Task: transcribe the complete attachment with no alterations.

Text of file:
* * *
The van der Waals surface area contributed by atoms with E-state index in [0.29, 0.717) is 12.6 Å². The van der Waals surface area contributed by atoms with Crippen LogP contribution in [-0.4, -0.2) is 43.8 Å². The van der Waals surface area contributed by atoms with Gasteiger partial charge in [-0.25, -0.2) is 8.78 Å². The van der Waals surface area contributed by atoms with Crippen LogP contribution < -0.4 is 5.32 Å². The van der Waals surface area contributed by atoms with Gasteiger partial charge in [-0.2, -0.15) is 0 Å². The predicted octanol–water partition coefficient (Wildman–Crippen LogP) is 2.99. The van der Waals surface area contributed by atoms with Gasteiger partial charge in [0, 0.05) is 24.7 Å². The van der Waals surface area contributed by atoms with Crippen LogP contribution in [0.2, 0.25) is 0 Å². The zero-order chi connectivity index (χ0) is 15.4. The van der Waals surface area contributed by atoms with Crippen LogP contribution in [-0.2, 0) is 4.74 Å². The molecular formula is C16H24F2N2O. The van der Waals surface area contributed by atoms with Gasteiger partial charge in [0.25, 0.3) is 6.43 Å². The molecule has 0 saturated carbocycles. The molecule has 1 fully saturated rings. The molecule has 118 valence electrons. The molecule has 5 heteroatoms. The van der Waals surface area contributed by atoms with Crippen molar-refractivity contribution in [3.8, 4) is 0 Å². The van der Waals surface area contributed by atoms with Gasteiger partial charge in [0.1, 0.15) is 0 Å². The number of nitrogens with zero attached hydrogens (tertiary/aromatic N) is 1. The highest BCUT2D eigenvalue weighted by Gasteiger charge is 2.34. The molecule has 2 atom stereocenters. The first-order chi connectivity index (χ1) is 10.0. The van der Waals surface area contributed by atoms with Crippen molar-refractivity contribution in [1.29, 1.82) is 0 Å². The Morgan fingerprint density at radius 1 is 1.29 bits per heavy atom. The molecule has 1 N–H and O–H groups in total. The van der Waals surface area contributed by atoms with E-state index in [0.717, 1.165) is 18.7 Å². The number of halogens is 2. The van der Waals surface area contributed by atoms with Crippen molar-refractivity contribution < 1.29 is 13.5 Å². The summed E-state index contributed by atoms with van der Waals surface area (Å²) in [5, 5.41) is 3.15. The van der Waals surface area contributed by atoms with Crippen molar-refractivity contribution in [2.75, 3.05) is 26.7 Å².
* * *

The van der Waals surface area contributed by atoms with E-state index in [0.29, 0.717) is 12.6 Å². The van der Waals surface area contributed by atoms with Crippen LogP contribution in [-0.4, -0.2) is 43.8 Å². The van der Waals surface area contributed by atoms with Gasteiger partial charge in [-0.25, -0.2) is 8.78 Å². The van der Waals surface area contributed by atoms with Crippen LogP contribution < -0.4 is 5.32 Å². The van der Waals surface area contributed by atoms with Gasteiger partial charge in [-0.2, -0.15) is 0 Å². The predicted octanol–water partition coefficient (Wildman–Crippen LogP) is 2.99. The van der Waals surface area contributed by atoms with Gasteiger partial charge in [0, 0.05) is 24.7 Å². The van der Waals surface area contributed by atoms with Crippen LogP contribution in [0.2, 0.25) is 0 Å². The zero-order chi connectivity index (χ0) is 15.4. The van der Waals surface area contributed by atoms with Crippen LogP contribution in [-0.2, 0) is 4.74 Å². The molecular formula is C16H24F2N2O. The van der Waals surface area contributed by atoms with Gasteiger partial charge in [0.25, 0.3) is 6.43 Å². The molecule has 0 saturated carbocycles. The molecule has 1 fully saturated rings. The molecule has 118 valence electrons. The molecule has 5 heteroatoms. The van der Waals surface area contributed by atoms with Crippen molar-refractivity contribution in [3.8, 4) is 0 Å². The van der Waals surface area contributed by atoms with Gasteiger partial charge in [0.1, 0.15) is 0 Å². The number of nitrogens with zero attached hydrogens (tertiary/aromatic N) is 1. The highest BCUT2D eigenvalue weighted by Gasteiger charge is 2.34. The molecule has 2 atom stereocenters. The first-order chi connectivity index (χ1) is 10.0. The van der Waals surface area contributed by atoms with Crippen molar-refractivity contribution in [1.29, 1.82) is 0 Å². The Morgan fingerprint density at radius 1 is 1.29 bits per heavy atom. The molecule has 1 N–H and O–H groups in total. The van der Waals surface area contributed by atoms with E-state index in [0.717, 1.165) is 18.7 Å². The number of halogens is 2. The van der Waals surface area contributed by atoms with Crippen molar-refractivity contribution < 1.29 is 13.5 Å². The summed E-state index contributed by atoms with van der Waals surface area (Å²) in [5, 5.41) is 3.15. The van der Waals surface area contributed by atoms with Crippen molar-refractivity contribution in [2.75, 3.05) is 26.7 Å².